A cross-sectional survey was conducted using an online questionnaire accessible on the University of Brescia website. The questionnaire was distributed via an electronic link to the coordinators or representatives of 1,428 public and private maternal and perinatal healthcare centers located throughout Italy. A brief explanation of the study purpose and assurance of anonymity was outlined in the body of the email as well as on the first page of the questionnaire. Informed written consent was obtained from all respondents before data collection. The research was approved by the Ethics Committee of ASST Spedali Civili Hospital Brescia, Italy (Approval number: NP4221 24.06.2020). The questionnaire was made available for completion from June 30 to October 7, 2020. Data were collected using LimeSurvey.
The survey questionnaire was specifically created for this study: to evaluate the COVID-19 impact on both antenatal and postnatal healthcare facilities and their activities and provision of services. It was designed and trialed by a team of perinatal experts who work in maternal and perinatal clinics or are regularly involved in research in this area and in the training of healthcare workers. All the experts are members of the Observatory of Perinatal Clinical Psychology (https://www.unibs.it/it/node/988), Section of Neuroscience of the Department of Clinical and Experimental Sciences (University of Brescia, Italy). Possible misinterpretations or difficulties with wording or comprehension were discussed and resolved within the core research group. The final version of the survey questionnaire included 60 general questions, 4 additional specific questions for antenatal services and 13 for intrapartum, postnatal services. Most of the questions were closed-ended, but some optional open-ended questions were used to allow respondents to express their subjective perceptions. An example of the survey questions is “How many healthcare professionals are employed in your facility?” or “Was your facility converted into COVID-19 units during the period of health emergency (March–May 2020)?” For the latter question there were three closed-ended responses: “Yes, completely,” “Yes, but only partially,” “No”.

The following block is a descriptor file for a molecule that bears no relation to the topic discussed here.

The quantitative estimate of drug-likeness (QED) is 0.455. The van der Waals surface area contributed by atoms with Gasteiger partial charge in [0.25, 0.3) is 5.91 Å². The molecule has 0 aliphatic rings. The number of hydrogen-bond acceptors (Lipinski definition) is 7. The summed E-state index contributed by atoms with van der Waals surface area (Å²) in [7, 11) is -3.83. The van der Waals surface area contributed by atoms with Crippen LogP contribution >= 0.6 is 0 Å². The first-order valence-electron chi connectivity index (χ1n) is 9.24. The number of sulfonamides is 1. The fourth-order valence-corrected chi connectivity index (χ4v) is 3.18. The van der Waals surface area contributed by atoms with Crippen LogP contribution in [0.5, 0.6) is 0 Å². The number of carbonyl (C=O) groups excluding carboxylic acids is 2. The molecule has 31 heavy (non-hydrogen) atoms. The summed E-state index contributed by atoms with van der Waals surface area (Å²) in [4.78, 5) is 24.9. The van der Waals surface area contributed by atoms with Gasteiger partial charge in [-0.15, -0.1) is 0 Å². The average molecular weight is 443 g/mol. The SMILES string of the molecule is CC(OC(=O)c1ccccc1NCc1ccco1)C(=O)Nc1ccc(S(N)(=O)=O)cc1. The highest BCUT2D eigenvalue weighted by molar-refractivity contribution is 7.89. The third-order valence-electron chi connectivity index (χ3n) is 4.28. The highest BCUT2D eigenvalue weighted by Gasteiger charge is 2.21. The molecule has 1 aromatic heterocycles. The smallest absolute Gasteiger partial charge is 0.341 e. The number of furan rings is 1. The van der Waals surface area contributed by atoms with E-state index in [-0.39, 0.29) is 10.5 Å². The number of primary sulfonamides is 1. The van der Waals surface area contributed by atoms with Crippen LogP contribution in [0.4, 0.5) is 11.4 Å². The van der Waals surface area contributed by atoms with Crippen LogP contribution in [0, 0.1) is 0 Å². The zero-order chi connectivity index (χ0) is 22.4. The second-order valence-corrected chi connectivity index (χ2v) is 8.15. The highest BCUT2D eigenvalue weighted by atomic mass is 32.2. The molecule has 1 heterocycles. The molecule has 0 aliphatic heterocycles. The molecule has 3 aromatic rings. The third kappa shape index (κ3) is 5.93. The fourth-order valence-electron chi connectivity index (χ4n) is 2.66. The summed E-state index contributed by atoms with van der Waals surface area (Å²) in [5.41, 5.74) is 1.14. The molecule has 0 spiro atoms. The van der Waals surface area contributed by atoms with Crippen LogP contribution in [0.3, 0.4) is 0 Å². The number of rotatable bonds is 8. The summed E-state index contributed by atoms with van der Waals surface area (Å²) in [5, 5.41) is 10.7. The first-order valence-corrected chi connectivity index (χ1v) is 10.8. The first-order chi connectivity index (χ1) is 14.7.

Descriptive analyses were performed. Categorical variables were recorded in terms of frequency and compared across groups using the chi-square test or the Fisher's exact test, as appropriate. Analyses were performed using R version 4.0.2 (R Foundation for statistical computing, Vienna, Austria).